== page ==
I suggest that by tracing imaginative empathy, a concept expanding on Suzanne Keen’s idea of narrative empathy, literary scholars can sidestep psychiatric debates on traumatic memory when interpreting representations of trauma recovery. To demonstrate what I mean when I talk about imaginative empathy, I analyze both the text and Shirley Hughes’ illustrations of The Secret Garden (1988), paying particular attention to how play helps develop Mary Lennox’s sense of imaginative empathy. I then turn to Good Night, Commander by Ahmad Akbarpour and Morteza Zahedi (translated 2010) to demonstrate what tracing imaginative empathy in a text can look like, utilizing Dr. Judith Herman’s three phases of recovery.
— Mikayla Sharpless (MA ’20)
Presentation Title: “Bending Expectations: Exceptional Representations in Avatar: The Last Airbender“
My presentation, “Bending Expectations: Exceptional Representations in Avatar: The Last Airbender,” focused on the atypical portrayals of elderly characters in Nickelodeon’s Avatar: The Last Airbender (2005). Children’s television shows often rely heavily on the same sets of stereotypical traits in character portrayals, ultimately shaping our expectations as viewers. For elderly characters, viewers have come to expect inactive, grumpy, senile, and insignificant representations. Avatar: The Last Airbender confronts its viewers’ limiting expectations of elderly characters by both intentionally subverting traditional character portrayals and directly criticizing and challenging industry stereotypes in its narrative storytelling.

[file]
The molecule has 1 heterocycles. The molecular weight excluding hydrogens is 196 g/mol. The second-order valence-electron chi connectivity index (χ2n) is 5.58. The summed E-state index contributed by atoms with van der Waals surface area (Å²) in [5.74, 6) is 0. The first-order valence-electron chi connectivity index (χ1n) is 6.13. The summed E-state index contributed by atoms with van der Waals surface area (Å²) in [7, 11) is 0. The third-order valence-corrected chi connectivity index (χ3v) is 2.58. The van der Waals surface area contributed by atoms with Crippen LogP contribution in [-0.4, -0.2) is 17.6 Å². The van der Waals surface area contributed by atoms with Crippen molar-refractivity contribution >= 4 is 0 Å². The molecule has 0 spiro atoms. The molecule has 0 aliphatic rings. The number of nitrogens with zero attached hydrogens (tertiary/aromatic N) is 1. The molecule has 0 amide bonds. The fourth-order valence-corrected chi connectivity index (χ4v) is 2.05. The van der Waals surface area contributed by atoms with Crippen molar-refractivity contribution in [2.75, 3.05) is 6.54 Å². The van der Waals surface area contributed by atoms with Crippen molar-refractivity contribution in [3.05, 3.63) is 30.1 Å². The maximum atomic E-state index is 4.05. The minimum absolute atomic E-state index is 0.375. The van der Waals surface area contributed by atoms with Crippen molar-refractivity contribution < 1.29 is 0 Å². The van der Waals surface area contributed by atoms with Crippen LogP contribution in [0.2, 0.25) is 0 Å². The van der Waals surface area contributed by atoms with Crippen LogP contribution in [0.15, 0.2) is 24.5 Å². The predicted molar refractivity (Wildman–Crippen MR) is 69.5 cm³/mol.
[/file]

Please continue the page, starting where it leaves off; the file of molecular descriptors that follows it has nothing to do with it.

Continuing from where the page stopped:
— Morgan Shiver (MA ’22)
Presentation Title: “‘It’s Me!’: #Hamilkids and the Politics of Play”
The past year has only intensified the role of Lin-Manuel Miranda’s Hamilton: An American Musical (2015) as a cultural script for young audiences who seek visibility, voice, and agency in their lives. Tagged in social media with the hashtag #Hamilkids, these young fans, ranging in age from a few years to teen, first gained attention during the 2017 Women’s March and 2018 March for Our Lives and grew in number following the musical’s debut on Disney+. Six years of social media show us how young fans continue to align themselves through cosplay, musical performance, quotation, and political protest with the musical’s characters and its themes. While acknowledging the critiques of the musical, I draw upon the work of Robin Bernstein (2011), Marah Gubar (2013), Lara Saguisag and Matthew Prickett (2016), Ebony Thomas (2019), and Henry Jenkins (2018) to explore the continuing appeal of Hamilton for children of minority and majority identity groups as well as the cultural implications of their play with the adult world of Hamilton. I argue that the musical’s attention to the rights of under-represented people, through its themes and its casting, provides a way for young fans, as a political minority, to empathize with the culturally disempowered adults of U.S. history and, in turn, to advocate for presence and participation of children – especially children of color – in contemporary U.S. culture and politics.
— Karin Westman, Department Head